The Deauville Festival of American Film kicked off on Friday night under stormy skies with at least one star shining bright.

Harrison Ford, who's become something of a regular in the Normandy town having presented his films here for the past twenty years, came to jump-start the festival with his latest film Hollywood Homicide by Ron Shelton.

In a ceremony preceding the screening, Ford was made an honorary citizen of Deauville and quipped that he might now run for mayor since "an actor is running for governor in California." Unfortunately for guests hoping to catch a glimpse of the 61-year-old star at the gala dinner following the screening, Ford and girlfriend Calista Flockhart didn't show up.

On Sunday, however, Ford could be seen on the lawn of the Royal Hotel where he presented the best director Oscar statuette to Roman Polanski - who won the award in March.

Because of Polanski's status as a fugitive from justice following a conviction for statutory rape in 1977 he cannot return to the US. Ford, who worked with Polanski on the Paris-set thriller Frantic had promised to get the Oscar to the director back in March and was able to keep his word Sunday in a relaxed presentation.

Also in town was MPA president Jack Valenti who came to present the prix Michel d'Ornano which goes to a French screenwriter for a first film. As previously announced Julie Bertuccelli's Since Otar Left was the winner with the director/screenwriter and collaborator Bernard Renucci picking up the purse for a future effort.

Valenti, who has had a cosy relationship with the French in the past few years following strained relations in the 90s told that he was unconcerned about the current perceived Franco-American tension. "Nothing lasts," he said, "I think opinions have more or less softened."

Valenti also noted that he had made a proposal to the EU during a meeting at the Venice Film Festival regarding a proposed new directive on digital piracy. "I suggested we join together in a joint enterprise to do technological research which could be the rebuttal to piracy." Indeed, Valenti is rarely more vocal when speaking of copyright and the stealing of movies. "The cultural industry everywhere is under attack," he said, "the plague of piracy is a major priority."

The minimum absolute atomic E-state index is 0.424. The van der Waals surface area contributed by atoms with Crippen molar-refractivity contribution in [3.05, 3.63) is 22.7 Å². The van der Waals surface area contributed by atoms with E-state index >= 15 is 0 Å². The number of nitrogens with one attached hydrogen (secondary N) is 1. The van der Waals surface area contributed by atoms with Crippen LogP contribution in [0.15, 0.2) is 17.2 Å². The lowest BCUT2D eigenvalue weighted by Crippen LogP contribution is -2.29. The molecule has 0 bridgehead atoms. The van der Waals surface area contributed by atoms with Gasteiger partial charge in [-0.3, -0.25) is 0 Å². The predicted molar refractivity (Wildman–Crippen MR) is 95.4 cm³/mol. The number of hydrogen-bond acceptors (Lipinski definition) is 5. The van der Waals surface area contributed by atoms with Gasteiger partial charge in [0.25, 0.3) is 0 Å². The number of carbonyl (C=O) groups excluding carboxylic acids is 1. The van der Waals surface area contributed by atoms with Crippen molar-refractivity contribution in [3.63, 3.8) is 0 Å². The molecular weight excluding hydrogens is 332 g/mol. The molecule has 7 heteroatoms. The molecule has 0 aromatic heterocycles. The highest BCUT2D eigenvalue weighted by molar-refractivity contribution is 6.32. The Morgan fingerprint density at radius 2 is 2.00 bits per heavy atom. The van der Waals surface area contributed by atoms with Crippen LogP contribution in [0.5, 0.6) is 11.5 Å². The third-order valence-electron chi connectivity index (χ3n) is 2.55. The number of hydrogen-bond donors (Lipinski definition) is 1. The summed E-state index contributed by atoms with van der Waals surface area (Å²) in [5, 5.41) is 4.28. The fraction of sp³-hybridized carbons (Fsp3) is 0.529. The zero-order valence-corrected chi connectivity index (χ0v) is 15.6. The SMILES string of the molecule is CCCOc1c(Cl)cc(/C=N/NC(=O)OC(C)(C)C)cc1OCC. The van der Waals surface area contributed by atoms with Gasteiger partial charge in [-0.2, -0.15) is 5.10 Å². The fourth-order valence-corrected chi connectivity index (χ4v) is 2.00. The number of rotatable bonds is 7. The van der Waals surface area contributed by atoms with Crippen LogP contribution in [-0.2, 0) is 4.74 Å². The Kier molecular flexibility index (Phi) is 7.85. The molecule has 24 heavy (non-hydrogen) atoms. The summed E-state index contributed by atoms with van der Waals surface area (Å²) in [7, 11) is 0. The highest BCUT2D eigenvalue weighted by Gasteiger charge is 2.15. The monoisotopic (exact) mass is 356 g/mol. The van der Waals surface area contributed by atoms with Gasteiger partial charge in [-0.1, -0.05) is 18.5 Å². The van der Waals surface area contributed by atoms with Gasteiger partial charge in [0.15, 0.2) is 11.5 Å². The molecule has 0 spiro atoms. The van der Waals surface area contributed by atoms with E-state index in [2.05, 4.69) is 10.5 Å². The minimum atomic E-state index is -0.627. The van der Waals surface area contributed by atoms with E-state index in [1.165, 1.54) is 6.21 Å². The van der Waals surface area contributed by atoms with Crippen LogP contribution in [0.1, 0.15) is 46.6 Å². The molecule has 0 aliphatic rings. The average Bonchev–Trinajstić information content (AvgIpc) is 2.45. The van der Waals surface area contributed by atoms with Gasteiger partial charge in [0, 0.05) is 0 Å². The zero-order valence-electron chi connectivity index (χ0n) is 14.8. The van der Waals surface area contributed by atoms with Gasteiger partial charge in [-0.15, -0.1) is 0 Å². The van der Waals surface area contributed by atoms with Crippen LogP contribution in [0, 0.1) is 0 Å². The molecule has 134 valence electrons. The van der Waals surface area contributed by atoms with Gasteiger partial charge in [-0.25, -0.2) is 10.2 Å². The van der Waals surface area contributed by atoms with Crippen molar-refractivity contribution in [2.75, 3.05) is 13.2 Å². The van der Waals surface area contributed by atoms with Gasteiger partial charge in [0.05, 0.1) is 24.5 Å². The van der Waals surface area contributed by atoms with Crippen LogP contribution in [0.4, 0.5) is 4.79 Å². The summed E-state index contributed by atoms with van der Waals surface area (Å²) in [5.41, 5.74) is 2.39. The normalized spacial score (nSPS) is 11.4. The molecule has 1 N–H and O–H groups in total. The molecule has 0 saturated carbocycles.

As usual, Canal Plus is in strong form at the festival and announced the formalisation of an output deal with Spyglass Entertainment on Saturday. Although the deal had previously been signalled, signatures were garnered in Deauville where Spyglass chiefs Gary Barber and Roger Birnbaum were in town to present the premiere of Seabiscuit.

The agreement is a straight three-year exclusive output deal for Canal Plus and its movie channels and is similar to deals also announced with Intermedia and New Line. The deal highlights how Canal is forging ahead with plans to strengthen its line-up and stem subscriber churn. Spyglass' recent slate includes Bruce Almighty, Shanghai Nights, The Recruit and the upcoming Connie And Carla. Also in the works are Four Christmases, The Pacifier and an adaptation of the Hitchhiker's Guide To The Galaxy.

Barner and Birnbaum also said they were currently examining co-financing deals with two major Hollywood studios but would not reveal which ones.

Following a Sunday night tribute to James Ivory and the screening of his latest film, the French-themed Le Divorce, the official competition gets underway on Monday. The festival will run until September 14.